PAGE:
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Who gets to define crazy? And don’t tell me it’s the “American Board of Psychiatric Professionals” or some such group because, in this modern age, I doubt that they are even allowed to use words like “crazy”. At best, they can probably diagnose someone as “Neurologically Underperforming Traditional Stuff” (or “N.U.T.S.”).

To most of us, crazy is like art: we know it when we see it.

Crazy is getting up at 4 in the morning on the day after Thanksgiving because the store is going to have a can-opener that normally goes for $5 on sale for $4 from 5 a.m. to 5:15 a.m. (or until supplies last, which usually turns out to be all day).

Crazy is thinking all the electioneering will end on November 6 when the polls close.

Crazy is anyone who thinks they have ultimately made a good deal because they got free food by eating a 72 ounce steak in under an hour.

Crazy is how everyone else drives (but not us).

In popular literature of a century ago, the crazy were locked up in homes. No, not your home, but in a “home”; as in an “insane asylum”. We don’t do that much anymore—and I’m not sure we did it all that much back then. Without doing a lot of tedious research, I’m thinking that the old concept of “they’re going to lock you away for thinking like that!” was mostly just a euphemism or some other word I’m not really clear on the definition of. A colloquial saying like, “a bird in the hand equals two in the bush” or “I’ll gladly pay you Tuesday for a hamburger today”, sayings that meant nothing but were intended to fill up the awkward silence of conversations that had lagged under too many colloquialisms already.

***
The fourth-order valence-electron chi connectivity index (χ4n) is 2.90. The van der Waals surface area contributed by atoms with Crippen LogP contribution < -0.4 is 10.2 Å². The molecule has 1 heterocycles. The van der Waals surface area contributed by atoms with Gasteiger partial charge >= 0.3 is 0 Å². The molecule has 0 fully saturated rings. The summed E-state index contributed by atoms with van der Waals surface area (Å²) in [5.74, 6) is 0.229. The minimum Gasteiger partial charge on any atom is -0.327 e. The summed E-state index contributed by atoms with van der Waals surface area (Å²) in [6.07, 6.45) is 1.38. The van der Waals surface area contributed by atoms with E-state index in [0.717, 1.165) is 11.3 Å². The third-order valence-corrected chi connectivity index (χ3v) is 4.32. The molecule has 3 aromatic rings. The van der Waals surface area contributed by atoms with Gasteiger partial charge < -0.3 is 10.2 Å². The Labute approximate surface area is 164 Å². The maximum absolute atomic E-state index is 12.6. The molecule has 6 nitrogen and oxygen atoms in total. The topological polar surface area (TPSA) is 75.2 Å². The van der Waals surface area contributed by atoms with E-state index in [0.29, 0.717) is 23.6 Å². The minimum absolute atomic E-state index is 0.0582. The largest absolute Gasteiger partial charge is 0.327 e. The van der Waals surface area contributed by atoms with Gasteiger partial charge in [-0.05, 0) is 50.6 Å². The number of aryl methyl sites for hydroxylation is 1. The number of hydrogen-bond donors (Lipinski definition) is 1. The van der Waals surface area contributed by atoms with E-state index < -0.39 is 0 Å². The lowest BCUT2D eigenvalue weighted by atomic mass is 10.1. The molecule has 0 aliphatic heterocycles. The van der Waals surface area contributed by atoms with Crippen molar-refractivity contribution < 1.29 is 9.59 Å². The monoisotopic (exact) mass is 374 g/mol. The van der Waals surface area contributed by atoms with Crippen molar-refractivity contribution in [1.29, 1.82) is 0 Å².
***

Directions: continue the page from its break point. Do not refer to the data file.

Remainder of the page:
Now, though, those of us whose professional life is not tied up in the legalities of the medical profession may be throwing around the word “crazy” so lightly that it doesn’t mean anything. In doing so, we water down its usage to the point that—when we encounter something that really is crazy—we’re like the boy who cried “wolf” and, thus, saved the entire town because they rushed to the aid the crumbling dike and were able to see the king without his clothes on, like he was a Kennedy or something.

No, I think it’s past time that we come up with a hard and fast definition for “crazy”, one that we can all agree on and throw out not just willy-nilly but haram-scaram and … where was I going with this? The astute will guess that I had a point to all this when I started.

That, of course, is crazy talk.

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About Sam White

Samuel Ben White (“Sam” to his friends) is the author of the national newspaper comic strip “Tuttle’s” (found at www.tuttles.net) and the on-line comic book “Burt & the I.L.S.” (found at www.destinyhelix.com). He is married and has two sons. He serves his community as both a minister at a small church and a chaplain with hospice. In addition to his time travel stories, Sam has also written and published detective novels, a western, three fantasy novels and four works of Christian fiction.

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